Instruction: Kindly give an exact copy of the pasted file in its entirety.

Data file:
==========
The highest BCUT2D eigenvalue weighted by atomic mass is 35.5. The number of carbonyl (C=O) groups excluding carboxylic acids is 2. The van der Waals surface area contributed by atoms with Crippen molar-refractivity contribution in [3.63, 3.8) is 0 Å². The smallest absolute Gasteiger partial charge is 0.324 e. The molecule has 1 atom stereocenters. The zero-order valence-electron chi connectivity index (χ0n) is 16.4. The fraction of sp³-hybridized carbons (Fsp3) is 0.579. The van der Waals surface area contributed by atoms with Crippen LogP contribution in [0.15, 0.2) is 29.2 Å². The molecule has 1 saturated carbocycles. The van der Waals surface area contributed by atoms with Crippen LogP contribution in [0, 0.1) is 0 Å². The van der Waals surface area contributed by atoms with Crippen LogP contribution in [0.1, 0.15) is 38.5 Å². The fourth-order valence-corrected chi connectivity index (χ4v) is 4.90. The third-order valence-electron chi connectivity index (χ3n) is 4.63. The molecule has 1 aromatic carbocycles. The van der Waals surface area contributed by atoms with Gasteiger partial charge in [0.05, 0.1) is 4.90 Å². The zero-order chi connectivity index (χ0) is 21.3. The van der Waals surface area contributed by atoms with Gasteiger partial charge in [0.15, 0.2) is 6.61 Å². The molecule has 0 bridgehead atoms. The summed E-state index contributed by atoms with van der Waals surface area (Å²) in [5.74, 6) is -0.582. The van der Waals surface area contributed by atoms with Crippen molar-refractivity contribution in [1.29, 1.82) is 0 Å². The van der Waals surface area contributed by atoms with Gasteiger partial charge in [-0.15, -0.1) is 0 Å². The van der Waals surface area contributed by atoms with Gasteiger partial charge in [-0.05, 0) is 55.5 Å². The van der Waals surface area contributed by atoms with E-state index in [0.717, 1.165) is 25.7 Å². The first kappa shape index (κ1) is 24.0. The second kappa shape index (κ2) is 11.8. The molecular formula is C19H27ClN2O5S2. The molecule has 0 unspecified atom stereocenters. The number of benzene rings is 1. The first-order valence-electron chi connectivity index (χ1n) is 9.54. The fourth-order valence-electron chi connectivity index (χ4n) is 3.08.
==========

The highest BCUT2D eigenvalue weighted by atomic mass is 35.5. The number of carbonyl (C=O) groups excluding carboxylic acids is 2. The van der Waals surface area contributed by atoms with Crippen molar-refractivity contribution in [3.63, 3.8) is 0 Å². The smallest absolute Gasteiger partial charge is 0.324 e. The molecule has 1 atom stereocenters. The zero-order valence-electron chi connectivity index (χ0n) is 16.4. The fraction of sp³-hybridized carbons (Fsp3) is 0.579. The van der Waals surface area contributed by atoms with Crippen LogP contribution in [0.15, 0.2) is 29.2 Å². The molecule has 1 saturated carbocycles. The van der Waals surface area contributed by atoms with Crippen LogP contribution in [0, 0.1) is 0 Å². The van der Waals surface area contributed by atoms with Crippen LogP contribution in [0.1, 0.15) is 38.5 Å². The fourth-order valence-corrected chi connectivity index (χ4v) is 4.90. The third-order valence-electron chi connectivity index (χ3n) is 4.63. The molecule has 1 aromatic carbocycles. The van der Waals surface area contributed by atoms with Gasteiger partial charge in [0.05, 0.1) is 4.90 Å². The zero-order chi connectivity index (χ0) is 21.3. The van der Waals surface area contributed by atoms with Gasteiger partial charge in [0.15, 0.2) is 6.61 Å². The molecule has 0 bridgehead atoms. The summed E-state index contributed by atoms with van der Waals surface area (Å²) in [5.74, 6) is -0.582. The van der Waals surface area contributed by atoms with Crippen molar-refractivity contribution in [1.29, 1.82) is 0 Å². The van der Waals surface area contributed by atoms with Gasteiger partial charge in [-0.15, -0.1) is 0 Å². The van der Waals surface area contributed by atoms with Gasteiger partial charge in [-0.05, 0) is 55.5 Å². The van der Waals surface area contributed by atoms with E-state index in [0.717, 1.165) is 25.7 Å². The first kappa shape index (κ1) is 24.0. The second kappa shape index (κ2) is 11.8. The molecular formula is C19H27ClN2O5S2. The molecule has 0 unspecified atom stereocenters. The number of benzene rings is 1. The first-order valence-electron chi connectivity index (χ1n) is 9.54. The fourth-order valence-electron chi connectivity index (χ4n) is 3.08.